Drake does believe he can sustain his late-season success over a long period, and be one of the top rushers in the league.

“Yeah,” Drake said. “I feel like with the people I have around me. And how coach Gase and everybody calls the game on offense. With the receivers, the o-line revitalized. I feel like the sky is the limit. Me and the rest of my guys we’re going to take it one day at a time and when that comes that comes. But we’re definitely moving in the right direction.”

Drake has taken significant steps in the area of maturity since entering the NFL in 2016, according to his coaches.

“I mean honestly it’s just about growing up,” he said. “Everybody has to take that step to be the man that they want to be. Obviously I’m nowhere where I want to be as a man and as a football player. I feel the sky is the limit for me.”

And all involved think Gore’s presence is only going to help Drake be even better.

“It’s interesting to see how long he’s really been the back he is,” Drake said. “And you know just to have him on this team is going to help not only the running backs. But everybody on this team. If you could see if you take the right steps. He’s a once-in-a-lifetime type of player, especially at this position. To have this type of wear and tear. But he does it right every day. I feel like he doesn’t get the credit he deserves. He should be a first-ballot Hall of Famer.”

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Miami Dolphins’ Kenyan Drake: Kalen Ballage is one ‘smooth’ ‘freak’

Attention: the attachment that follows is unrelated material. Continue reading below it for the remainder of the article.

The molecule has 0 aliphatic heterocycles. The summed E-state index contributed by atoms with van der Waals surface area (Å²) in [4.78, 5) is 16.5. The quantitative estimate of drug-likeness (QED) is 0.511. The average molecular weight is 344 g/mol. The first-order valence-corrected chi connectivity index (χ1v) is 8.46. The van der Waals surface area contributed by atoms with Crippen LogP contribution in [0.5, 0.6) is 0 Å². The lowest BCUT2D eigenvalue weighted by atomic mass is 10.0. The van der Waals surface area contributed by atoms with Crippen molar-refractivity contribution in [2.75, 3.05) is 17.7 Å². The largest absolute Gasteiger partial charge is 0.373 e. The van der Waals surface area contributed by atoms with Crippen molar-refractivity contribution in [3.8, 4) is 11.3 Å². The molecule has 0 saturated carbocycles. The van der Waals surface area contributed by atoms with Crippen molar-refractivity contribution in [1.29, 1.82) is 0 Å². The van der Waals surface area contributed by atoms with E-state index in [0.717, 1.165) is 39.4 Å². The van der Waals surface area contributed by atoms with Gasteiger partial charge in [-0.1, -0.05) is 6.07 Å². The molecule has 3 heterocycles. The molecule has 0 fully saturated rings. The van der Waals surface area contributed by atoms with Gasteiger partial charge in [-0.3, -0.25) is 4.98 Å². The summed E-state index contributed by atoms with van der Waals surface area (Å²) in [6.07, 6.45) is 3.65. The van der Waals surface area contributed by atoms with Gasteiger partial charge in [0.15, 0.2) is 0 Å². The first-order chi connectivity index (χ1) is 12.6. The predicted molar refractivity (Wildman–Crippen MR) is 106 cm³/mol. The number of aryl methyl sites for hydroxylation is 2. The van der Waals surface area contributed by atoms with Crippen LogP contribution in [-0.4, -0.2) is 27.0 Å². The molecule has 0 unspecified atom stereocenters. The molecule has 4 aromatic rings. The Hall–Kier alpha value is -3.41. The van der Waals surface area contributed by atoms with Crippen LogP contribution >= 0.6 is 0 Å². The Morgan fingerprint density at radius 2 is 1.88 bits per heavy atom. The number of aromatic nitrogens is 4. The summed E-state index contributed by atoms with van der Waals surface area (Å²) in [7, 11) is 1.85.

Miami Dolphins running back Kalen Ballage is a prototype. (Allen Eyestone / The Palm Beach Post)

DAVIE — Kalen Ballage is the tallest player in the Miami Dolphins’ running back room and he’s also the heaviest.

Ballage is 6-foot-3, 230 pounds and he’s also really, really fast. It’s hard to understand how Ballage lasted until the fourth round of the last NFL Draft, but he did, and you can count running back Kenyan Drake among those happy he did.

“He’s a freak,” Drake said Tuesday. “(Ballage) runs so smooth that it doesn’t really seem like he’s running fast. For him to be as tall. Obviously, me being a long, tall back, I always had trouble running behind my pads. He always seems to have a natural bend, a natural ability to catch the ball out of the backfield.”

[RELATED: Our exclusive photo gallery from Dolphins OTAs]

Drake knows it’s very early in camp, as only four practices are complete.

“Obviously we don’t have pads on, so blocking is a different story with pads on,” Drake said. “He definitely seems to be a three-tool type of player and I’m just looking to see his development.”

Dolphins offensive coordinator Dowell Loggains does believe Ballage will be able to protect.

“When he walks through the door, that’s what they’re supposed to look like,” Loggains said. “He’s big, he’s put together and he’s a really smart kid. We’re excited about trying to tap him out and make sure his head is hitting the ceiling. He’s got size, he’s got height, weight, speed. Doing those things, we’ve got to figure out what he does well and find out quickly with that stuff.”

The Dolphins acquired Ballage with a pick acquired from Philadelphia for Jay Ajayi. Coach Adam Gase believes the additions of free agent Frank Gore and Ballage creates an opportunity for increased competition and results.

“He’s a big man that runs fast and can catch the ball well,” Gase said. “He really has all of the things that you’re looking for in an all-around back. It’ll be fun to see how he progresses and how things go … how quick he learns everything and how he fits in with the group.”

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Minkah Fitzpatrick already opening Reshad Jones, Dolphins’ eyes

Albert Wilson: I’m open to race against Jakeem Grant, Kenny Stills

COLUMN: Ryan Tannehill doesn’t regret bypassing surgery, but isn’t in denial about decision

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How will Jordan Phillips do with more of Ndamukong Suh’s snaps?